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All Tech Considered
1:44 am
Sun August 4, 2013

Digital Seen Surpassing TV In Capturing Our Time

A study shows digital media consumption will surpass TV viewing for the first time this year.
iStockphoto.com

It's finally happening, folks. This year, the average time Americans spend with digital media each day will surpass traditional TV viewing time. That's according to eMarketer's latest estimate of media consumption among adults.

The average adult will spend more than five hours per day online and on non-voice mobile activities (read: texting, apps, games). That's compared to an average four hours and 31 minutes each day of TV watching.

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Afghanistan
12:58 am
Sun August 4, 2013

Regimental Combat Team 7 Rolls Up Its Flag In Afghanistan

Regimental Combat Team 7 cases its flag during their mission's closing ceremony in Helmand Province, Afghanistan.
Sean Carberry NPR

Originally published on Sun August 4, 2013 11:42 am

At the peak of fighting in Afghanistan's Helmand Province, there were 20,000 Marines battling the Taliban. Now there are 8,000 — and more are heading home every month.

Among the latest to pack up was Regimental Combat Team 7.

At their mission's recent closing ceremony, several hundred Marines gathered in the scorching desert heat at Camp Leatherneck in Helmand Province. Their tan, pixelated fatigues blended in amidst the vast expanse of sand-colored tents and buildings of the largest Marine base in Afghanistan.

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Simon Says
4:32 pm
Sat August 3, 2013

'Three Jewish Husbands, But No Guilt': My Mother's Wisdom

Courtesy of the Simon family

Originally published on Sat August 3, 2013 10:46 am

Thank you for all of the kind notes and messages, from truly millions of people.

When I flew to my mother's hospital room here in Chicago a couple of weeks ago, I did not expect it to become — and prayed it wouldn't be — the place where she would die. I didn't set out to keep a deathbed vigil in short bursts, and am only now beginning to appreciate how the glimpse of her spirit in those tweets touched something raw and beautiful in so many.

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U.S.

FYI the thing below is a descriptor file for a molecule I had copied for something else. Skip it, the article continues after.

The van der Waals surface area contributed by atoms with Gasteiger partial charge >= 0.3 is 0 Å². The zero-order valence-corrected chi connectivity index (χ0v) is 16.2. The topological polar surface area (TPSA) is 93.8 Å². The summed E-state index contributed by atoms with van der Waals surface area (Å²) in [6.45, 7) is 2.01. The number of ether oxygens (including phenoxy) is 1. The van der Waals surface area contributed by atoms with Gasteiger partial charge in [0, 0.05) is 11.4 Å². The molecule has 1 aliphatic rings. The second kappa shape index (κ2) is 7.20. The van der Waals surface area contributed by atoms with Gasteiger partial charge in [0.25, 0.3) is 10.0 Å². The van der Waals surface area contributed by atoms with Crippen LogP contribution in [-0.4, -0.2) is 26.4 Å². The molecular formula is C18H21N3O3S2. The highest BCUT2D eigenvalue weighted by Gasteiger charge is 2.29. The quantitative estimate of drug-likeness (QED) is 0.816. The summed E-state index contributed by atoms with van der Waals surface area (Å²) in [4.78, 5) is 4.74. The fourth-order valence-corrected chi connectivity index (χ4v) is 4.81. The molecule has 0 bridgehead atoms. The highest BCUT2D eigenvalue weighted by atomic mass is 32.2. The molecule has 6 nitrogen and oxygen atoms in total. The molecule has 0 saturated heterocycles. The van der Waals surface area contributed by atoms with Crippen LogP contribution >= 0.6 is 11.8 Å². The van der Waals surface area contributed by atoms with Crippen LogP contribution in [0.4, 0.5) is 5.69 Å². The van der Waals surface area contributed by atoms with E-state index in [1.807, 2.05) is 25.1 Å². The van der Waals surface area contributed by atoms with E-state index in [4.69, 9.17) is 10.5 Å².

3:29 pm
Sat August 3, 2013

Online And Anonymous: New Challenges To Prosecuting Sex Trafficking

John Ryan, CEO of the National Center for Missing and Exploited Children, speaks during a press conference about a child sex trafficking operation on Monday in Washington.
Brendan Smialows AFP/Getty Images

Originally published on Sun August 4, 2013 10:50 am

Monday, the FBI announced the success of a three-day, multicity child sex trafficking operation. The seventh and largest of its kind, the raid recovered 106 teenagers and arrested 152 pimps. Aged 13 to 17, almost all of the young people found were girls.

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Arts & Life
3:29 pm
Sat August 3, 2013

Bespoke Suits And Perfect Cravats At 'Dandy' Exhibit

Sartorial Anarchy #5, 2012. Ike Ude, photographer. In his Sartorial Anarchy self-portraits, New York-based Nigerian-born artist Ike Ude creates composite images of the dandy across geography and chronology. Ude photographs himself in disparate ensembles, pairing, for example, a copy of an 18th-century Macaroni wig with other carefully selected vintage garments and reproductions.
Courtesy of Leila Heller Gallery Ike Ude

Originally published on Sun August 4, 2013 7:43 am

When you hear the word dandy, what do you think of?

Maybe the song "Yankee Doodle Dandy," which dates all the way back to the Revolutionary War, and compares the colonists to foppish, effeminate idiots: the dandies.

But a summer exhibit at the Rhode Island School of Design Museum, closing Aug. 18, aims to reclaim the term. It explores dandyism through the ages, linking to the cutting edge of men's fashion and style. The name of the show is "Artist, Rebel, Dandy: Men of Fashion" — which does still leave you wondering what you might see.

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Music
3:00 pm
Sat August 3, 2013

The Biggest Thing Out Of Thailand: An Elephant Orchestra

Thai Elephant Orchestra co-founder David Sulzer (bottom center, in red) poses with the animals and their mahouts, or keepers.
Jerry Alexander Courtesy of the artist

Originally published on Thu August 8, 2013 12:01 pm

The Thai Elephant Orchestra is, remarkably, just what it sounds like. At a conservation center in Thailand, made for former work animals with nowhere to go, a group of elephants has been assembled and trained to play enormous percussion instruments, holding mallets in their trunks and sometimes trumpeting along.

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Movie Interviews
3:00 pm
Sat August 3, 2013

Robert Klein And The Golden Age Of Comedy

Robert Klein
International Film Circuit

Originally published on Sat August 3, 2013 3:29 pm